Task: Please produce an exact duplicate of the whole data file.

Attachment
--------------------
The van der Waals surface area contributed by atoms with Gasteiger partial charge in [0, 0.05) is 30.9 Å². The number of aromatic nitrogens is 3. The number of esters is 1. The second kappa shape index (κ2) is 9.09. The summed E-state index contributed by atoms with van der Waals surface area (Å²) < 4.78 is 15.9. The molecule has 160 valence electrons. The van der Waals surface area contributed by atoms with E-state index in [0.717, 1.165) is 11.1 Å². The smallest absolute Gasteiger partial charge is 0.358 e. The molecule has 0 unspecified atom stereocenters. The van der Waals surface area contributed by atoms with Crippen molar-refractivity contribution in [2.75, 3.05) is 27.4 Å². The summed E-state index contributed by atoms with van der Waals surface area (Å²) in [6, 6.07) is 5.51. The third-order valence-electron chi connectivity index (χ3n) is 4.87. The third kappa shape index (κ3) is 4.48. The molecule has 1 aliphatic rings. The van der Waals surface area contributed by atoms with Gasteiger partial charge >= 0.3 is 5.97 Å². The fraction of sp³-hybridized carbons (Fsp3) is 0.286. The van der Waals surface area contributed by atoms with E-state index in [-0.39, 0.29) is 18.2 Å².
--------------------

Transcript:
The van der Waals surface area contributed by atoms with Gasteiger partial charge in [0, 0.05) is 30.9 Å². The number of aromatic nitrogens is 3. The number of esters is 1. The second kappa shape index (κ2) is 9.09. The summed E-state index contributed by atoms with van der Waals surface area (Å²) < 4.78 is 15.9. The molecule has 160 valence electrons. The van der Waals surface area contributed by atoms with E-state index in [0.717, 1.165) is 11.1 Å². The smallest absolute Gasteiger partial charge is 0.358 e. The molecule has 0 unspecified atom stereocenters. The van der Waals surface area contributed by atoms with Crippen molar-refractivity contribution in [2.75, 3.05) is 27.4 Å². The summed E-state index contributed by atoms with van der Waals surface area (Å²) in [6, 6.07) is 5.51. The third-order valence-electron chi connectivity index (χ3n) is 4.87. The third kappa shape index (κ3) is 4.48. The molecule has 1 aliphatic rings. The van der Waals surface area contributed by atoms with Gasteiger partial charge >= 0.3 is 5.97 Å². The fraction of sp³-hybridized carbons (Fsp3) is 0.286. The van der Waals surface area contributed by atoms with E-state index in [-0.39, 0.29) is 18.2 Å².